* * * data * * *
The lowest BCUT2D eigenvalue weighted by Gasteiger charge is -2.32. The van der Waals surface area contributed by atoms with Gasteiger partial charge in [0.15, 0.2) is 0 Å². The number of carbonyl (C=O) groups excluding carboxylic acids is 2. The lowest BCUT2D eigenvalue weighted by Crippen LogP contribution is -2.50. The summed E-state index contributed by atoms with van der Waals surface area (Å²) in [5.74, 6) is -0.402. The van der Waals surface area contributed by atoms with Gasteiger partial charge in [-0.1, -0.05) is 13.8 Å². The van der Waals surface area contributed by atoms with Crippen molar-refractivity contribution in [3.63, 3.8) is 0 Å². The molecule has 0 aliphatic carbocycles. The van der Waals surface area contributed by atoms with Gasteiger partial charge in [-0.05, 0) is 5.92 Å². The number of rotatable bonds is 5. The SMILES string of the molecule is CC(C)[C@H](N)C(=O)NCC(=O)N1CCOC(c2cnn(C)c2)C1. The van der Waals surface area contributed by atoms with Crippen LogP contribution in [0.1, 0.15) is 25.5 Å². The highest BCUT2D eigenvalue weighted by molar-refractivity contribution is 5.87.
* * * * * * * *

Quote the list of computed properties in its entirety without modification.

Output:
The lowest BCUT2D eigenvalue weighted by Gasteiger charge is -2.32. The van der Waals surface area contributed by atoms with Gasteiger partial charge in [0.15, 0.2) is 0 Å². The number of carbonyl (C=O) groups excluding carboxylic acids is 2. The lowest BCUT2D eigenvalue weighted by Crippen LogP contribution is -2.50. The summed E-state index contributed by atoms with van der Waals surface area (Å²) in [5.74, 6) is -0.402. The van der Waals surface area contributed by atoms with Gasteiger partial charge in [-0.1, -0.05) is 13.8 Å². The van der Waals surface area contributed by atoms with Crippen molar-refractivity contribution in [3.63, 3.8) is 0 Å². The molecule has 0 aliphatic carbocycles. The van der Waals surface area contributed by atoms with Gasteiger partial charge in [-0.05, 0) is 5.92 Å². The number of rotatable bonds is 5. The SMILES string of the molecule is CC(C)[C@H](N)C(=O)NCC(=O)N1CCOC(c2cnn(C)c2)C1. The van der Waals surface area contributed by atoms with Crippen LogP contribution in [0.1, 0.15) is 25.5 Å². The highest BCUT2D eigenvalue weighted by molar-refractivity contribution is 5.87.